The world's richest model has reportedly reacted in her own way to the sliding value of the US dollar - by refusing to be paid in the currency.
The model reportedly demanded euros for a Pantene advert
Gisele BŁndchen is said to be keen to avoid the US currency because of uncertainty over its strength.
The Brazilian, thought to have earned about $30m in the year to June, prefers to be paid in euros, her sister and manager told the Bloomberg news agency.
However, Ms BŁndchen, 27, declined to comment on her pay arrangements.
Last week the dollar hit long-term lows against the euro, the British pound and the Canadian dollar.
According to Brazil's weekly magazine Veja, when Ms BŁndchen signed a deal to represent Pantene hair products, she demanded that the brand owner, Procter & Gamble (P&G), paid her in euros.
P&G was reported as saying that it could not comment on details of the contract.
There are also reports that she will be paid in euros for a deal with Dolce & Gabanna to promote its The One fragrance.
"Contracts starting now are more attractive in euros because we don't know what will happen to the dollar," Patricia BŁndchen told Bloomberg in September.
But the supermodel's agent in New York, Anne Nelson, denied that there are any special currency arrangements.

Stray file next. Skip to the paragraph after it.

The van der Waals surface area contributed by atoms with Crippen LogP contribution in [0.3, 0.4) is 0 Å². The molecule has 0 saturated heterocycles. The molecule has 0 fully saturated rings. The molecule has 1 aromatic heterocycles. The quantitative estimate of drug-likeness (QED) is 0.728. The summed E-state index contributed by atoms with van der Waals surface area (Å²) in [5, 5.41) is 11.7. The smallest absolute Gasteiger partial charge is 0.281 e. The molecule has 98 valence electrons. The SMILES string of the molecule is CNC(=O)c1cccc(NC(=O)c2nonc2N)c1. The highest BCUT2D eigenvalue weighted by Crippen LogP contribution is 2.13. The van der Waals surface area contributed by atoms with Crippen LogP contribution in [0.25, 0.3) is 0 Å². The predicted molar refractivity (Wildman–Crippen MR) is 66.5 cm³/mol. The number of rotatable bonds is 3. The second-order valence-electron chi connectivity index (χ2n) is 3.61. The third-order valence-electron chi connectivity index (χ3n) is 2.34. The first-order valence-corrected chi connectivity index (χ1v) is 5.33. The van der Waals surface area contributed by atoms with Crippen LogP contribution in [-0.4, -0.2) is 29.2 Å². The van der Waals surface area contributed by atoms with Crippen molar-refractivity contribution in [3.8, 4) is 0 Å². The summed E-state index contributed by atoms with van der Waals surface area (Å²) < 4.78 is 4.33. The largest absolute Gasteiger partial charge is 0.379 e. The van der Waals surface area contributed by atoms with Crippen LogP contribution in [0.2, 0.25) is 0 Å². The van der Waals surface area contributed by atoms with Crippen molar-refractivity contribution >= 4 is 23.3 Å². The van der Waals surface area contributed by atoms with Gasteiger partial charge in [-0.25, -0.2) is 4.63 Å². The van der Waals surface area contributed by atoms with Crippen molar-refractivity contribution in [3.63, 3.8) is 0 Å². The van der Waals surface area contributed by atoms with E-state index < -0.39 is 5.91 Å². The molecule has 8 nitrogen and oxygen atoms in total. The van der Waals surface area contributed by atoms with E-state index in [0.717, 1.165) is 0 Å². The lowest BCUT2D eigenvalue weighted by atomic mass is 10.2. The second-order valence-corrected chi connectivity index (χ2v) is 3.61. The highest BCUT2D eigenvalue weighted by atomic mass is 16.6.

"When she works in Europe she gets paid in euros, when she works in the US she gets paid in dollars, when she works in Brazil she gets paid in reais and so on," she said.
She also pointed out that Ms BŁndchen lives in New York and so needs US dollars.
Last month, billionaire investor Warren Buffett said that he was not confident about the strength of the dollar.
"We are still negative on the dollar relative to most other currencies so we bought stocks in companies that earn their money in other currencies," he said of his Berkshire Hathaway investment vehicle.
And Jim Rogers, a former investor partner of George Soros, told the BBC that if he was buying currency now it would be the Chinese renminbi, the Japanese yen and the Swiss franc and not the US dollar.
The dollar has slipped amid US interest rate cuts which have been trimmed to 4.5% after standing at 5.25% in September.
This means that investors are looking to buy other currencies that will give a higher rate of return.